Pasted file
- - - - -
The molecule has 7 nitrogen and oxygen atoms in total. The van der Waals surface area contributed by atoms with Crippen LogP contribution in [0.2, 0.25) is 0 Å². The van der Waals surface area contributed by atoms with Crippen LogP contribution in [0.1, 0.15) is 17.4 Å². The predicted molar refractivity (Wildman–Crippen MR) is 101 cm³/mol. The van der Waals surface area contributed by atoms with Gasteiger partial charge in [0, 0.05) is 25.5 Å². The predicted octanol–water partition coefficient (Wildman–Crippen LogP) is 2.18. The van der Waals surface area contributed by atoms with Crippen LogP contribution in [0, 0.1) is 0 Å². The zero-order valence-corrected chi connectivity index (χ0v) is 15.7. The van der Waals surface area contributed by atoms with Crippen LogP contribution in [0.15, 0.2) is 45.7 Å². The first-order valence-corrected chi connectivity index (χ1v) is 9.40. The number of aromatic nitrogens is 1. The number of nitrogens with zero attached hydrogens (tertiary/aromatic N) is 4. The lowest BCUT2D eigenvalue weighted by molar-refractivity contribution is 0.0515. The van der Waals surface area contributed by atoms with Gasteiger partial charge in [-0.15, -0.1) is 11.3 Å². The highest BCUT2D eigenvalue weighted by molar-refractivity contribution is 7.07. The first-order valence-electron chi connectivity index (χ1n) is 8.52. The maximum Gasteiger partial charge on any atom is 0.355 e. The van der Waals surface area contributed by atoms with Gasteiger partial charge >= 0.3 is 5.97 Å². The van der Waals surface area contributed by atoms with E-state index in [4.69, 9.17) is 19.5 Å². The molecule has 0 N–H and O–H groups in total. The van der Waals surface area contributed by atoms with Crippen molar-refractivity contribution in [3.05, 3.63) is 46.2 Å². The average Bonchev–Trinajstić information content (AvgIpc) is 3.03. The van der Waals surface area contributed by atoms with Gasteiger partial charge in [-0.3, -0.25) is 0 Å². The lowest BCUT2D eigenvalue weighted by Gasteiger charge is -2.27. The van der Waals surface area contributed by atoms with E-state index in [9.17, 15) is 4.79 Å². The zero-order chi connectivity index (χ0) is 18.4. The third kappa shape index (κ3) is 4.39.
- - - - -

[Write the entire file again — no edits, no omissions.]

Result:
The molecule has 7 nitrogen and oxygen atoms in total. The van der Waals surface area contributed by atoms with Crippen LogP contribution in [0.2, 0.25) is 0 Å². The van der Waals surface area contributed by atoms with Crippen LogP contribution in [0.1, 0.15) is 17.4 Å². The predicted molar refractivity (Wildman–Crippen MR) is 101 cm³/mol. The van der Waals surface area contributed by atoms with Gasteiger partial charge in [0, 0.05) is 25.5 Å². The predicted octanol–water partition coefficient (Wildman–Crippen LogP) is 2.18. The van der Waals surface area contributed by atoms with Crippen LogP contribution in [0, 0.1) is 0 Å². The zero-order valence-corrected chi connectivity index (χ0v) is 15.7. The van der Waals surface area contributed by atoms with Crippen LogP contribution in [0.15, 0.2) is 45.7 Å². The first-order valence-corrected chi connectivity index (χ1v) is 9.40. The number of aromatic nitrogens is 1. The number of nitrogens with zero attached hydrogens (tertiary/aromatic N) is 4. The lowest BCUT2D eigenvalue weighted by molar-refractivity contribution is 0.0515. The van der Waals surface area contributed by atoms with Gasteiger partial charge in [-0.15, -0.1) is 11.3 Å². The highest BCUT2D eigenvalue weighted by molar-refractivity contribution is 7.07. The first-order valence-electron chi connectivity index (χ1n) is 8.52. The maximum Gasteiger partial charge on any atom is 0.355 e. The van der Waals surface area contributed by atoms with Gasteiger partial charge >= 0.3 is 5.97 Å². The van der Waals surface area contributed by atoms with E-state index in [4.69, 9.17) is 19.5 Å². The molecule has 0 N–H and O–H groups in total. The van der Waals surface area contributed by atoms with Crippen molar-refractivity contribution in [3.05, 3.63) is 46.2 Å². The average Bonchev–Trinajstić information content (AvgIpc) is 3.03. The van der Waals surface area contributed by atoms with Gasteiger partial charge in [-0.3, -0.25) is 0 Å². The lowest BCUT2D eigenvalue weighted by Gasteiger charge is -2.27. The van der Waals surface area contributed by atoms with E-state index in [9.17, 15) is 4.79 Å². The zero-order chi connectivity index (χ0) is 18.4. The third kappa shape index (κ3) is 4.39.